My working title was "Moore’s Lore,” stories about Moore’s Law. A "marketing expert" insisted I put my name in the title.
The original Moore’s Law, described by Intel co-founder Gordon Moore for Electronics magazine in 1965, estimated that circuit density could increase for 10 years, at the same cost, and indeed by 1975 Intel was shipping chips that had over 64,000 circuits on them. Moore then “formalized” the law, saying he expected density to continue doubling, at the same pace, for as far as he could foresee.
That’s Moore’s First Law. Moore never mentioned a second law, but it’s there.
Moore’s Second Law is that just as circuit complexity grows exponentially, so does its capital cost. While you can make up this cost by making more chips, it means the chip-making business is consolidating. Today there are only four manufacturers of microprocessors – Samsung, China’s Taiwan Semiconductor, the Middle East’s Global Foundries, and Intel itself.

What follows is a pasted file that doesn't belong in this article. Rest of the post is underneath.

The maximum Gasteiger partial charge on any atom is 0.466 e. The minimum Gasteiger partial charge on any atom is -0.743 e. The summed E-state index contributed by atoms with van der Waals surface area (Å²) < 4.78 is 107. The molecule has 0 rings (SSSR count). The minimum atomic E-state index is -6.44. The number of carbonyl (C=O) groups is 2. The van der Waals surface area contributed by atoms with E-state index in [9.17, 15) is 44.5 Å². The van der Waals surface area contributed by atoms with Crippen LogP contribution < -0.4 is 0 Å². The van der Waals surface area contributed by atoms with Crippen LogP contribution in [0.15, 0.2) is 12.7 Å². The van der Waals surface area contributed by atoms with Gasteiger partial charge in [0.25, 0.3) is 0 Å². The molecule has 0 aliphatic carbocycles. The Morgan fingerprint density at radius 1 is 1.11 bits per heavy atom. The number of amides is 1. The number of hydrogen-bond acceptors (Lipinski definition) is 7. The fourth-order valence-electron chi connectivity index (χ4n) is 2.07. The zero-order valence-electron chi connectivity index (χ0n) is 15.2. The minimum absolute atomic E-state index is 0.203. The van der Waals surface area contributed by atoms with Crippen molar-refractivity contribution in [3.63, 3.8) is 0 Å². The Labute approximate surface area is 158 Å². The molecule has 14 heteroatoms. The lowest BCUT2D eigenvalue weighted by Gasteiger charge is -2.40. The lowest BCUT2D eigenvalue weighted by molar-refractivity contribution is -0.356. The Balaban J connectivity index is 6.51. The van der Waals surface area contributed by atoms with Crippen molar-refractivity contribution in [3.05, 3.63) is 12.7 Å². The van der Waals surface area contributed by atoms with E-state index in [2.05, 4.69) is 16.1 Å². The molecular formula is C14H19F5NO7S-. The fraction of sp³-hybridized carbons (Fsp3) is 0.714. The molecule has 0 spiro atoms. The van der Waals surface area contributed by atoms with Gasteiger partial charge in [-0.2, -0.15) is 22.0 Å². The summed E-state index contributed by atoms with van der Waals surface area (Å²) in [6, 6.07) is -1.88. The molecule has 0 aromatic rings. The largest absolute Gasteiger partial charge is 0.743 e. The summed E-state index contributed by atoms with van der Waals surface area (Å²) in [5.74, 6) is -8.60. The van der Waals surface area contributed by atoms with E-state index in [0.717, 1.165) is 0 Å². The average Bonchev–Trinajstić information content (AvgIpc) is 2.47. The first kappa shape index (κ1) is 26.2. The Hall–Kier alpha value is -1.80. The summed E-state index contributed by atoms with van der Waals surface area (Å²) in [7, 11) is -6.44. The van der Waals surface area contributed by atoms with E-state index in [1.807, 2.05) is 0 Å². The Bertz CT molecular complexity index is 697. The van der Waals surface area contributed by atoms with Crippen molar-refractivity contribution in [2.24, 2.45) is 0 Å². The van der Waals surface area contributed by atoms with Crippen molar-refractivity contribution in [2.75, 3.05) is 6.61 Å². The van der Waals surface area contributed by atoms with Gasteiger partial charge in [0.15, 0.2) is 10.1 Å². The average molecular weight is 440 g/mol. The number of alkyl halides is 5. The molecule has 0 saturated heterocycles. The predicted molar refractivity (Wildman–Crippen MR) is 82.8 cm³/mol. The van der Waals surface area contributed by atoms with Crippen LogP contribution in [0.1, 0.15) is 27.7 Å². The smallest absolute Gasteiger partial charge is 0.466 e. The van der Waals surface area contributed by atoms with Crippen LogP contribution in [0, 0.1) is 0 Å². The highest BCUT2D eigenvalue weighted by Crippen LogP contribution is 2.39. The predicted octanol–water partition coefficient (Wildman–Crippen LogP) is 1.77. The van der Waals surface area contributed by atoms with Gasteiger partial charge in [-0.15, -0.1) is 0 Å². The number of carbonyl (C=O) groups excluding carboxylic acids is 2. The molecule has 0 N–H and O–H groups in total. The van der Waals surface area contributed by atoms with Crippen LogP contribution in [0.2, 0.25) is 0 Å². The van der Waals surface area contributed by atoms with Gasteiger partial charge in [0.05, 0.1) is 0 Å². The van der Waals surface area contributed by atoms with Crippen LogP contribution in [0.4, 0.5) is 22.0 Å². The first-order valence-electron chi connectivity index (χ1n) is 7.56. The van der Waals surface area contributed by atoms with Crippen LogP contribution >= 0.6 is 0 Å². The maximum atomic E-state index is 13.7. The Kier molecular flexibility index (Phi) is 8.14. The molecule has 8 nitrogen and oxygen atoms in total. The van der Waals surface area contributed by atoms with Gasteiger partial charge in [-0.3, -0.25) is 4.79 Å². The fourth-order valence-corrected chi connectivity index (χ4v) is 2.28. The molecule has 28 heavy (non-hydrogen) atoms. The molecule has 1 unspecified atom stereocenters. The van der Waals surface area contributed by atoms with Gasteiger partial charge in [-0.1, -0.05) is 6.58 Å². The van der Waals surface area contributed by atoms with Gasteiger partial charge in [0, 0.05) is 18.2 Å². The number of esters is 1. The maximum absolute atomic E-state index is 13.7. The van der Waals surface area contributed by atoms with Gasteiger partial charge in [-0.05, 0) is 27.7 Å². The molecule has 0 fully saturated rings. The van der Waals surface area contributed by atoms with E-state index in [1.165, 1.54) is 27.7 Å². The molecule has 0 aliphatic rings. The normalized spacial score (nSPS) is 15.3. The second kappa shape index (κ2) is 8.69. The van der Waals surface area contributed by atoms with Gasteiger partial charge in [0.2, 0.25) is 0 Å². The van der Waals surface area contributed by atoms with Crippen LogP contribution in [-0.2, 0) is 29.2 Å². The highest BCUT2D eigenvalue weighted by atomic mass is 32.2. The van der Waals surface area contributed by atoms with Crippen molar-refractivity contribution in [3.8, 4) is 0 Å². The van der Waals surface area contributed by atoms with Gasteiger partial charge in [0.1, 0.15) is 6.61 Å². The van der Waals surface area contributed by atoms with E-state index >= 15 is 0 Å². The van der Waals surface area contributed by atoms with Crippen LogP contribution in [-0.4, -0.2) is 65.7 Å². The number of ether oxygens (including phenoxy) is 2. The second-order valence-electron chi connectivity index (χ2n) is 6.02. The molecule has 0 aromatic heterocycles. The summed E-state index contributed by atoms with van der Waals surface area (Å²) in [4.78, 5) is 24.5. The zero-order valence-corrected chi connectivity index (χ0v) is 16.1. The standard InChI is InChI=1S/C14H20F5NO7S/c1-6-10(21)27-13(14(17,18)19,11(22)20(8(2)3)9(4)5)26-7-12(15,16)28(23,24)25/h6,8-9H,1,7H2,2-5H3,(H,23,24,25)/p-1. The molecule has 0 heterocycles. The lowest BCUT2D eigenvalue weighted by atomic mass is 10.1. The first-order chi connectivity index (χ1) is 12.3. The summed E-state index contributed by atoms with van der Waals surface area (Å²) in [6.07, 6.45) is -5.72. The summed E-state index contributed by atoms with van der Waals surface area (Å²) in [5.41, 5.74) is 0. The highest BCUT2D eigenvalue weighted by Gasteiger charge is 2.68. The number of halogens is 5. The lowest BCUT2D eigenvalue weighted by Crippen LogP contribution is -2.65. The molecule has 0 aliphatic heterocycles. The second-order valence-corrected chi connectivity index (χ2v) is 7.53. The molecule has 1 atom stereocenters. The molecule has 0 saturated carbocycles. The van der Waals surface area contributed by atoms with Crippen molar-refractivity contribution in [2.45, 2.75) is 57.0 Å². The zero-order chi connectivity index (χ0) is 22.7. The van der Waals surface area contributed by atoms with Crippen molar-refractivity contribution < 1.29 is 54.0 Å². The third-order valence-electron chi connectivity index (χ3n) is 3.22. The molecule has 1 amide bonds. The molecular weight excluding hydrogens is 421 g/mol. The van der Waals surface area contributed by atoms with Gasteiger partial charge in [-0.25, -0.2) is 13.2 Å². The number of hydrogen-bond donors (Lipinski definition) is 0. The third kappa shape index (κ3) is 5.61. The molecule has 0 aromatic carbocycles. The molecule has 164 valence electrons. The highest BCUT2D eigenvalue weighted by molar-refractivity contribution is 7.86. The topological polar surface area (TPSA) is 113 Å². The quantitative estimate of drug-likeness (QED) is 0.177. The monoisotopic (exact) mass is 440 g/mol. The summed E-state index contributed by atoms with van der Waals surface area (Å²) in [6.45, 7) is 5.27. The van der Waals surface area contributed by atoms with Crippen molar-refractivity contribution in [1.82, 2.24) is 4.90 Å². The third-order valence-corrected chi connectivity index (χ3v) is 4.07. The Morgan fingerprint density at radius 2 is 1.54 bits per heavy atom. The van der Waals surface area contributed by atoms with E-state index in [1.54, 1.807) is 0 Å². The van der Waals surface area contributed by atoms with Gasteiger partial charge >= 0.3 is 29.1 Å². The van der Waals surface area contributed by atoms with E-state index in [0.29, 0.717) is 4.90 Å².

The implications of Moore’s Second Law, as it continues grinding down, is that chip production becomes a national security issue.
Ever since Moore’s 1965 article came out, cynics have been trying to call a halt to Moore’s Law. As circuit lines get close together their distance can’t be measured, the cynics note. Every increased expense or shortfall in decreasing circuit size is seen to be evidence that the “Law” is “ending.”